How can you possibly have a calm, reasoned discussion about the cost of things - and the relative merits of government vs private sector operations - when the numbers are either flawed, cooked, or skewed like this? Curiously, it was Shotwell and Culbertson who knew all of their numbers - and the numbers rolled off their tongues easily when asked - and often, when they were not asked.
"NASA proposes to revise the NASA FAR Supplement (NFS) to include guidance consistent with NASA's authority under Section 401 of the Commercial Space Competitiveness Act (CSCA) of 1992. NASA may enter into multi-year anchor tenancy contracts for commercial space goods or services. Anchor Tenancy means ``an arrangement in which the United States Government agrees to procure sufficient quantities of a commercial space product or service needed to meet Government mission requirements so that a commercial venture is made viable.''
"Is there a path forward for United States' space policy? When a new President takes office in 2013, he or she should propose to Congress that we start space policy and its administration from scratch. A new agency, the National Space Exploration Administration (NSEA), should be charged with specifically enabling America's and its partners' exploration of deep space, inherently stimulating education, technology, and national focus. The existing component parts of NASA should be spread among other agencies with the only exception being activities related to U.S. obligations to its partners in the International Space Station (ISS)."
Robert Bigelow presented a series of charts at the recent International Space Development Conference which outline his company's interesting product line of inflatable/expandable modular spacecraft. These charts are posted online at NASA Watch/SpaceRef/OnOrbit with permission of Bigelow Aerospace and can be found here.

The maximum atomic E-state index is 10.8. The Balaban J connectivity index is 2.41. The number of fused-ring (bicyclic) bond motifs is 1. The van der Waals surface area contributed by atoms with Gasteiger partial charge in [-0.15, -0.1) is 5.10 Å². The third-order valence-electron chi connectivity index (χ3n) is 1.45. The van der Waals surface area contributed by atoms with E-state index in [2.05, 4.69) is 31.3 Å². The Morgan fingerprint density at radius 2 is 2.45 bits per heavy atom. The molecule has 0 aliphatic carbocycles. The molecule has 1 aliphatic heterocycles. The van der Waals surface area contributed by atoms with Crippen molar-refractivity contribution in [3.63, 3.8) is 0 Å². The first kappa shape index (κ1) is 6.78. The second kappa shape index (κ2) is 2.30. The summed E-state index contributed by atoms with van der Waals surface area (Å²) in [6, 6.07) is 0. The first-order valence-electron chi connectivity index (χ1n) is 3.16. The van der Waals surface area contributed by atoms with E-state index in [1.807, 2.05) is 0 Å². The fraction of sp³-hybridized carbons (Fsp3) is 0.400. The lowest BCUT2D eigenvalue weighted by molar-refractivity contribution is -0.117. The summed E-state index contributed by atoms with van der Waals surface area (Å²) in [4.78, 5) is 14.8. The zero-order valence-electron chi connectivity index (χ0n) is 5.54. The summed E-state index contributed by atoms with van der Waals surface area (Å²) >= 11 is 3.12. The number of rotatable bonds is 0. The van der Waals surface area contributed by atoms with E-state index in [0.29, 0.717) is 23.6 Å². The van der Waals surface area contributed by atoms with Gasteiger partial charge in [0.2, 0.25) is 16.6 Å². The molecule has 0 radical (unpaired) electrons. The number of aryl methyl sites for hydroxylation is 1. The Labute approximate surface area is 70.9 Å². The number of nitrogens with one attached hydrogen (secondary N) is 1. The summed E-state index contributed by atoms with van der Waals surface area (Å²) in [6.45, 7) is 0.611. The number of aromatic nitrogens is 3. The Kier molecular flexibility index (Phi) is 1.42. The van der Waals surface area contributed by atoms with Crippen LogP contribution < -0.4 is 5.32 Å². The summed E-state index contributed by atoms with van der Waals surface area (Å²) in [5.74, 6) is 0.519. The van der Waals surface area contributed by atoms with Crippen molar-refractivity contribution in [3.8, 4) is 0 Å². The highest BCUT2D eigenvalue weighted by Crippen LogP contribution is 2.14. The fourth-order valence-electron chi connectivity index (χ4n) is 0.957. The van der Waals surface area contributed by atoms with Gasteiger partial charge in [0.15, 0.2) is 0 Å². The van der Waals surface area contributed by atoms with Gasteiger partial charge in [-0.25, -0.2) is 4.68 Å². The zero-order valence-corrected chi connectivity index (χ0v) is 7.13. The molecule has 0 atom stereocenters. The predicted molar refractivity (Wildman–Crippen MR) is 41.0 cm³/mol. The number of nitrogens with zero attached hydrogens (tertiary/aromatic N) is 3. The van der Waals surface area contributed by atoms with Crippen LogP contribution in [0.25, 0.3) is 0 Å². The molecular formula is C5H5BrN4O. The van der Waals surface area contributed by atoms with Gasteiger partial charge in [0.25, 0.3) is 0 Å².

"Contributor Loren Thompson's recent post on Forbes' Business in the Beltway blog ("What NASA Risks By Betting On Elon Musk's SpaceX", May 23, 2011) is the latest example of his transparent agenda to discredit commercial space providers that may provide significant competition to the big defense contractors that are his clients and benefactors. Mr. Thompson is a paid consultant for Lockheed Martin Corporation, which competes with SpaceX in various space ventures. He is also the chief operating officer of the non-profit Lexington Institute, a think tank often referred to as the "defense industry's pay-to-play ad agency," financed by and an advocate for the very defense companies most threatened by SpaceX's new approach to the launch business."
"NASA is currently developing requirements for a Commercial Crew Transportation (CCT) capability that would be able to transport NASA astronauts and other spaceflight participants safely to and from LEO and the ISS. This RFI will be implemented through direct collaborations with U.S. space industry participants who are actively developing a viable Crew Transportation System (CTS) or an element of a system (i.e., launch vehicle or spacecraft) with significant and recent flight history for the purpose of conducting market research under Federal Acquisition Regulation (FAR) Part 10."
"NASA will host a media teleconference at 3:30 p.m. EDT on Tuesday, May 24, to discuss an agency decision that will define the next transportation system to carry humans into deep space. Douglas Cooke, associate administrator for NASA's Exploration Systems Mission Directorate in Washington, will take reporters' questions during the teleconference."
Space Florida "Call for Infrastructure Projects" - May 25 deadline